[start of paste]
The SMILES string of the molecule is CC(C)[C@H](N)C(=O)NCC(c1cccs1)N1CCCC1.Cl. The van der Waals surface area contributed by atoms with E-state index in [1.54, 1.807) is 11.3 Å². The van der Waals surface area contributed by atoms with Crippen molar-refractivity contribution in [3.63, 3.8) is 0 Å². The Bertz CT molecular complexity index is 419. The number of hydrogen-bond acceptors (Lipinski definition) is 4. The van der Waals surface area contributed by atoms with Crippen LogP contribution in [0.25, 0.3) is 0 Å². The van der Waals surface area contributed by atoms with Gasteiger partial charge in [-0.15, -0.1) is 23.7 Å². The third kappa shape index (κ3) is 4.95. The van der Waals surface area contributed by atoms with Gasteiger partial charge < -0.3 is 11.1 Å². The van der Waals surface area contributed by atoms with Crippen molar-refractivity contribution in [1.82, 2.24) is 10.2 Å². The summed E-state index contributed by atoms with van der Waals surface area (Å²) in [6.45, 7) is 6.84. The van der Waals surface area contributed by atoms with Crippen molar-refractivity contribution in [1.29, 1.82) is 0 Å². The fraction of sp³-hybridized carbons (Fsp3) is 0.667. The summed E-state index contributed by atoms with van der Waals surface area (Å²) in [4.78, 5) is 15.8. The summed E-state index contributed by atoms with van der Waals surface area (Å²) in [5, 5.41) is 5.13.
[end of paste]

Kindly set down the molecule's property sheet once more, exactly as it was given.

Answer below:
The SMILES string of the molecule is CC(C)[C@H](N)C(=O)NCC(c1cccs1)N1CCCC1.Cl. The van der Waals surface area contributed by atoms with E-state index in [1.54, 1.807) is 11.3 Å². The van der Waals surface area contributed by atoms with Crippen molar-refractivity contribution in [3.63, 3.8) is 0 Å². The Bertz CT molecular complexity index is 419. The number of hydrogen-bond acceptors (Lipinski definition) is 4. The van der Waals surface area contributed by atoms with Crippen LogP contribution in [0.25, 0.3) is 0 Å². The van der Waals surface area contributed by atoms with Gasteiger partial charge in [-0.15, -0.1) is 23.7 Å². The third kappa shape index (κ3) is 4.95. The van der Waals surface area contributed by atoms with Gasteiger partial charge < -0.3 is 11.1 Å². The van der Waals surface area contributed by atoms with Crippen molar-refractivity contribution in [1.82, 2.24) is 10.2 Å². The summed E-state index contributed by atoms with van der Waals surface area (Å²) in [6.45, 7) is 6.84. The van der Waals surface area contributed by atoms with Crippen molar-refractivity contribution in [1.29, 1.82) is 0 Å². The fraction of sp³-hybridized carbons (Fsp3) is 0.667. The summed E-state index contributed by atoms with van der Waals surface area (Å²) in [4.78, 5) is 15.8. The summed E-state index contributed by atoms with van der Waals surface area (Å²) in [5, 5.41) is 5.13.